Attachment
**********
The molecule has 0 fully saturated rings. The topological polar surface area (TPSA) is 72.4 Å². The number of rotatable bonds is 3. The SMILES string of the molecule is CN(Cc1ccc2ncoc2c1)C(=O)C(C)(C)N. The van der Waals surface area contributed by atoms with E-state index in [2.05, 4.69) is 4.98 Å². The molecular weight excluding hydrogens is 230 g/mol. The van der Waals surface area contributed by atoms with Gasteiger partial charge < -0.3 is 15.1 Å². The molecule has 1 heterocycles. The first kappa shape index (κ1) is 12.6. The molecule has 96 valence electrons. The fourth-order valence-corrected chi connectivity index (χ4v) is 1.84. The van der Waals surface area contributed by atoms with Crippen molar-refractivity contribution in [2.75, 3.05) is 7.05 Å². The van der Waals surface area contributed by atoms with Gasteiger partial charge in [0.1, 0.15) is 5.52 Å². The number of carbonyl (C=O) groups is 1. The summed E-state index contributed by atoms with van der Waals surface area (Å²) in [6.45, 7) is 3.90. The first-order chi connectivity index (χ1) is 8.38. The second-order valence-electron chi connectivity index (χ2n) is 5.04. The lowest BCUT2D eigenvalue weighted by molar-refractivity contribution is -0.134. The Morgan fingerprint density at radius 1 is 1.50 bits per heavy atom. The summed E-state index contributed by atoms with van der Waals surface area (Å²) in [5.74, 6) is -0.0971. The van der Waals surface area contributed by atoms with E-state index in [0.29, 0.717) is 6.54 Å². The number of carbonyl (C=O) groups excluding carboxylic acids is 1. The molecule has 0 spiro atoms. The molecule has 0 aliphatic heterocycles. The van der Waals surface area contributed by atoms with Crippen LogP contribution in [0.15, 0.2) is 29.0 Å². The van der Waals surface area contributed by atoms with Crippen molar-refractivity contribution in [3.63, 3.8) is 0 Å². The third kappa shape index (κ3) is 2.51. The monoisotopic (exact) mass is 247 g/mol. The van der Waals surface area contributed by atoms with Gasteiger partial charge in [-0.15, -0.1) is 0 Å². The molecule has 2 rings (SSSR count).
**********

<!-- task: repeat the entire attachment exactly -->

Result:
The molecule has 0 fully saturated rings. The topological polar surface area (TPSA) is 72.4 Å². The number of rotatable bonds is 3. The SMILES string of the molecule is CN(Cc1ccc2ncoc2c1)C(=O)C(C)(C)N. The van der Waals surface area contributed by atoms with E-state index in [2.05, 4.69) is 4.98 Å². The molecular weight excluding hydrogens is 230 g/mol. The van der Waals surface area contributed by atoms with Gasteiger partial charge < -0.3 is 15.1 Å². The molecule has 1 heterocycles. The first kappa shape index (κ1) is 12.6. The molecule has 96 valence electrons. The fourth-order valence-corrected chi connectivity index (χ4v) is 1.84. The van der Waals surface area contributed by atoms with Crippen molar-refractivity contribution in [2.75, 3.05) is 7.05 Å². The van der Waals surface area contributed by atoms with Gasteiger partial charge in [0.1, 0.15) is 5.52 Å². The number of carbonyl (C=O) groups is 1. The summed E-state index contributed by atoms with van der Waals surface area (Å²) in [6.45, 7) is 3.90. The first-order chi connectivity index (χ1) is 8.38. The second-order valence-electron chi connectivity index (χ2n) is 5.04. The lowest BCUT2D eigenvalue weighted by molar-refractivity contribution is -0.134. The Morgan fingerprint density at radius 1 is 1.50 bits per heavy atom. The summed E-state index contributed by atoms with van der Waals surface area (Å²) in [5.74, 6) is -0.0971. The van der Waals surface area contributed by atoms with E-state index in [0.29, 0.717) is 6.54 Å². The number of carbonyl (C=O) groups excluding carboxylic acids is 1. The molecule has 0 spiro atoms. The molecule has 0 aliphatic heterocycles. The van der Waals surface area contributed by atoms with Crippen LogP contribution in [0.15, 0.2) is 29.0 Å². The van der Waals surface area contributed by atoms with Crippen molar-refractivity contribution in [3.63, 3.8) is 0 Å². The third kappa shape index (κ3) is 2.51. The monoisotopic (exact) mass is 247 g/mol. The van der Waals surface area contributed by atoms with Gasteiger partial charge in [-0.15, -0.1) is 0 Å². The molecule has 2 rings (SSSR count).